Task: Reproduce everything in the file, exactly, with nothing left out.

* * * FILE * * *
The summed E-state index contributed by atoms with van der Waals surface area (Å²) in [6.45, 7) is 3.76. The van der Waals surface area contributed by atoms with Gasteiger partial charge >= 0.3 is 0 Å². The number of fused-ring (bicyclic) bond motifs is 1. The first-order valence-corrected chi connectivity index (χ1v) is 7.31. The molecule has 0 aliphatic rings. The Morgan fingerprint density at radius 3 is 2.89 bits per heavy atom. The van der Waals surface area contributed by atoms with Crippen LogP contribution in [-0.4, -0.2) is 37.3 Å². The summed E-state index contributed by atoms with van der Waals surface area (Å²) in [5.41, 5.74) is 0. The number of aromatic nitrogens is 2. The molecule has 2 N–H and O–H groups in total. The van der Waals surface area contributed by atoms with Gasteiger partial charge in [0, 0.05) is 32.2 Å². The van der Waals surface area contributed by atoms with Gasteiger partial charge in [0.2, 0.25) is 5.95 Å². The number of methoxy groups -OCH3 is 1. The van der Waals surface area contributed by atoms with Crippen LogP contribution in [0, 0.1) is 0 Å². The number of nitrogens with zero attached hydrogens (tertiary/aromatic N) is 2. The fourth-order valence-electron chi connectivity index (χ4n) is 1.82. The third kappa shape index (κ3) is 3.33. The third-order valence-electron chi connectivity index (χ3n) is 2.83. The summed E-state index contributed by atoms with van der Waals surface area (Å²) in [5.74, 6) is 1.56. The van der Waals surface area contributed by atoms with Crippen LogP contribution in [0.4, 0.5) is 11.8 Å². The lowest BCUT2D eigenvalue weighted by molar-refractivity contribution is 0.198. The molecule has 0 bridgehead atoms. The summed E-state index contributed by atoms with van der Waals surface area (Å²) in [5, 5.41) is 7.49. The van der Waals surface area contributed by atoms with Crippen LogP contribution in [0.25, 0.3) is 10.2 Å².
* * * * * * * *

The summed E-state index contributed by atoms with van der Waals surface area (Å²) in [6.45, 7) is 3.76. The van der Waals surface area contributed by atoms with Gasteiger partial charge >= 0.3 is 0 Å². The number of fused-ring (bicyclic) bond motifs is 1. The first-order valence-corrected chi connectivity index (χ1v) is 7.31. The molecule has 0 aliphatic rings. The Morgan fingerprint density at radius 3 is 2.89 bits per heavy atom. The van der Waals surface area contributed by atoms with Crippen LogP contribution in [-0.4, -0.2) is 37.3 Å². The summed E-state index contributed by atoms with van der Waals surface area (Å²) in [5.41, 5.74) is 0. The number of aromatic nitrogens is 2. The molecule has 2 N–H and O–H groups in total. The van der Waals surface area contributed by atoms with Gasteiger partial charge in [0, 0.05) is 32.2 Å². The van der Waals surface area contributed by atoms with Gasteiger partial charge in [0.2, 0.25) is 5.95 Å². The number of methoxy groups -OCH3 is 1. The van der Waals surface area contributed by atoms with Crippen LogP contribution in [0, 0.1) is 0 Å². The number of nitrogens with zero attached hydrogens (tertiary/aromatic N) is 2. The fourth-order valence-electron chi connectivity index (χ4n) is 1.82. The third kappa shape index (κ3) is 3.33. The third-order valence-electron chi connectivity index (χ3n) is 2.83. The summed E-state index contributed by atoms with van der Waals surface area (Å²) in [5.74, 6) is 1.56. The van der Waals surface area contributed by atoms with Crippen LogP contribution in [0.4, 0.5) is 11.8 Å². The lowest BCUT2D eigenvalue weighted by molar-refractivity contribution is 0.198. The molecule has 0 bridgehead atoms. The summed E-state index contributed by atoms with van der Waals surface area (Å²) in [5, 5.41) is 7.49. The van der Waals surface area contributed by atoms with Crippen LogP contribution in [0.25, 0.3) is 10.2 Å².